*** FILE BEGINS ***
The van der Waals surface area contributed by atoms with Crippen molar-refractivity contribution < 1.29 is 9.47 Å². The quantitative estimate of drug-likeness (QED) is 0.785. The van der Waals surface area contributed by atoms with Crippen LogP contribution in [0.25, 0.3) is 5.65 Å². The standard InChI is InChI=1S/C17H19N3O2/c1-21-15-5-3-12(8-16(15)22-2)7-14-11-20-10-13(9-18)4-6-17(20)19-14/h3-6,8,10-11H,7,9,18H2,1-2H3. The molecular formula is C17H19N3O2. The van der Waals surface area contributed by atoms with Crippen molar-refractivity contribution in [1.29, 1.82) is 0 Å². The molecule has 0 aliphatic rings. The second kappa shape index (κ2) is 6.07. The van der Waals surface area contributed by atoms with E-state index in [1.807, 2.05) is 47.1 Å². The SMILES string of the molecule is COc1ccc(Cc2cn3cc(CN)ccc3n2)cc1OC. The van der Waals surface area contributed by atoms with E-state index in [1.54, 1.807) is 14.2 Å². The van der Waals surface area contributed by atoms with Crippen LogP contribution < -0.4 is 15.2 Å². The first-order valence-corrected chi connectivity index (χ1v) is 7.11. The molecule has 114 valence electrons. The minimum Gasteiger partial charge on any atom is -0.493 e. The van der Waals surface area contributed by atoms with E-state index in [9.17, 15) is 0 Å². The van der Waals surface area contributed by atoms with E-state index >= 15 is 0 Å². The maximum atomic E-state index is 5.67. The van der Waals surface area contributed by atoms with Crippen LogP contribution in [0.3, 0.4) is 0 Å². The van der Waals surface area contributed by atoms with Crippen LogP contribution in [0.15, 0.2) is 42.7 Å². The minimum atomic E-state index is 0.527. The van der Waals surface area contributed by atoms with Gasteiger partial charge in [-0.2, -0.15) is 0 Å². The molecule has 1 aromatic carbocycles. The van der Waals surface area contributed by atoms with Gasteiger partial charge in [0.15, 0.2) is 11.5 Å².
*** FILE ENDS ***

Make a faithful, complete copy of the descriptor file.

The van der Waals surface area contributed by atoms with Crippen molar-refractivity contribution < 1.29 is 9.47 Å². The quantitative estimate of drug-likeness (QED) is 0.785. The van der Waals surface area contributed by atoms with Crippen LogP contribution in [0.25, 0.3) is 5.65 Å². The standard InChI is InChI=1S/C17H19N3O2/c1-21-15-5-3-12(8-16(15)22-2)7-14-11-20-10-13(9-18)4-6-17(20)19-14/h3-6,8,10-11H,7,9,18H2,1-2H3. The molecular formula is C17H19N3O2. The van der Waals surface area contributed by atoms with Crippen molar-refractivity contribution in [1.29, 1.82) is 0 Å². The molecule has 0 aliphatic rings. The second kappa shape index (κ2) is 6.07. The van der Waals surface area contributed by atoms with E-state index in [1.807, 2.05) is 47.1 Å². The SMILES string of the molecule is COc1ccc(Cc2cn3cc(CN)ccc3n2)cc1OC. The van der Waals surface area contributed by atoms with E-state index in [1.54, 1.807) is 14.2 Å². The van der Waals surface area contributed by atoms with Crippen LogP contribution < -0.4 is 15.2 Å². The first-order valence-corrected chi connectivity index (χ1v) is 7.11. The molecule has 114 valence electrons. The minimum Gasteiger partial charge on any atom is -0.493 e. The van der Waals surface area contributed by atoms with E-state index in [9.17, 15) is 0 Å². The van der Waals surface area contributed by atoms with E-state index >= 15 is 0 Å². The maximum atomic E-state index is 5.67. The van der Waals surface area contributed by atoms with Crippen LogP contribution in [0.3, 0.4) is 0 Å². The van der Waals surface area contributed by atoms with Crippen LogP contribution in [0.15, 0.2) is 42.7 Å². The minimum atomic E-state index is 0.527. The van der Waals surface area contributed by atoms with Gasteiger partial charge in [-0.2, -0.15) is 0 Å². The molecule has 1 aromatic carbocycles. The van der Waals surface area contributed by atoms with Gasteiger partial charge in [0.15, 0.2) is 11.5 Å².